Hunting Bonsai PDF Print E-mail
Written by Bonsai King   
Saturday, 25 October 2008 15:03

Hunting is a term often used for game animals. In bonsai the term “hunting” is used to depict careful selection of a tree followed by the painstaking process of getting it out of the ground. Many articles have been made against bonsai hunting. It is said that bonsai hunting destroys nature and ecosystems which lead to floods and other calamities. Bonsai hunting is a lot different from logging where vast expanse of forest is cleared. Hunting for bonsai is very selective, very big trees can not be used for bonsai. Healthy upright trees are not preferred because they are not interesting. Bonsai hunters look for trees which are struggling to survive with contorted trunks which for bonsai have movement and are therefore interesting; trees which were dwarfed because of the marginal conditions of the soil that it has grown on; trees which live at the edge of a cliff or in cracks which developed contorted trunks with overgrown exposed roots; partly burned trees due to slash and burn agriculture; trees that fell down and grew sideways to survive; trees that remained small because of the continuous forage of animals; trees that were chopped down by loggers but then regrew as a clump; trees that were eroded from a bank and washed on to a shore with few roots clinging to the ground for life; trees removed from an area for road construction; trees that never grew because of being shaded by other healthy trees; the list is long but very selective. In the conditions that I have mentioned, it is more of saving the tree rather than hunting it. When a tree becomes a bonsai, it receives optimum condition for growth, health, and survival. In a pot it becomes immune to calamities, disease, and other problems that affect all trees in the wild. Tall healthy trees can not be used for bonsai because of their very huge trunks and no tapering characteristics. Majority of bonsai are not hunted but rather grown from seeds, cuttings or grafted from a branch of a large tree. Proponents of bonsai hunting even say that the best way to save endangered tree specie is by giving it to bonsai professional that can propagate and care for it successfully.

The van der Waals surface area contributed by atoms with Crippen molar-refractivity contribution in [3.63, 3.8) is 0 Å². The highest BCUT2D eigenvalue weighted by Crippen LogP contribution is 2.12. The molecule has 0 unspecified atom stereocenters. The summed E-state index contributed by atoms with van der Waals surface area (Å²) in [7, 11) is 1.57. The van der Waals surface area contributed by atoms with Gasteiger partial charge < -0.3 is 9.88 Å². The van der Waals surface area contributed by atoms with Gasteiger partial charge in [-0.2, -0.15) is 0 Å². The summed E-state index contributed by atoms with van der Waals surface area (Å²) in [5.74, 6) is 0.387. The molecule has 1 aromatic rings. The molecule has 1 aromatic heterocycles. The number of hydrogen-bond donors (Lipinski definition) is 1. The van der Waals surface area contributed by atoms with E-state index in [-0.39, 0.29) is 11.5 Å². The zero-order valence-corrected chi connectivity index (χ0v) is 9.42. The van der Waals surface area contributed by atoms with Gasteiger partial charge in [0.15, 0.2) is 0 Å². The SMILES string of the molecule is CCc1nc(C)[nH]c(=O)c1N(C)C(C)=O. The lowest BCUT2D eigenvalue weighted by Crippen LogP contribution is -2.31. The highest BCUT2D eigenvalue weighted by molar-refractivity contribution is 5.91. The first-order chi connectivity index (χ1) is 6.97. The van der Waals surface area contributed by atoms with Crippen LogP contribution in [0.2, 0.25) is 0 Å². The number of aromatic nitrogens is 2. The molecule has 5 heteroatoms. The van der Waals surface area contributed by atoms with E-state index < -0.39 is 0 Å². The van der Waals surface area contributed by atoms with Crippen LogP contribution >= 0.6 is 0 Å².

What to look for?

Tapering trunk

Tapering trunk is the most difficult to find. Natural taper can only be achieved through anomalous events. This happens when something very different happens to a tree during its growth. Most common is when a tree loses its apex in its early years of development. This can be caused either by being hit by something, burned, insect or fungal infestation, which results to cuts or damage in its trunk thereby losing its top growth. This creates a multiple trunk right on that point. Further damages of the tree’s top growth by wind, fire, or foraging animals, results to more branching at every cut. It is stunted but will have good taper to the eyes of the hunter. Look at the images below.

Trunks with movement

Movement is created by wind, water, erosion, shade, another tree or branch falling on the young tree, insect infestation and any other means that move the tree from its upright position. A tree could be hunted from a cliff or a sloping mountain side which makes the trunk grow at angle relative to its base.

Wide base

Accidents happen when the tree gets damaged at its base several times. The base widens compared to the newly developed trunk. Often times, trees like this go back to life as a clump. To the experienced hunter this can be developed into almost any style of bonsai.

Good radiating nebari

This is a common occurrence in nature. The nebari is often good if the tree is matured enough.

Special shari character

This happens when animals strip the bark of a tree. But in the tropics this is produced usually by slash and burn agriculture.

Interesting Deadwood

Much like a shari, when the burning or damage of the tree involves the whole tree. It is only on the eyes of the artist that a future of a damaged tree like this can be resurrected as a good sabamiki

Large first primary branch

To save time on development, if there is branch low enough to be the first branch then it could be cut right at the point where you want it to grow secondary branches. This is a prize find for hunters.

 

More later . . .

 

How to remove a tree from the ground.

 

The tools you need

 

Last Updated on Thursday, 28 July 2011 12:12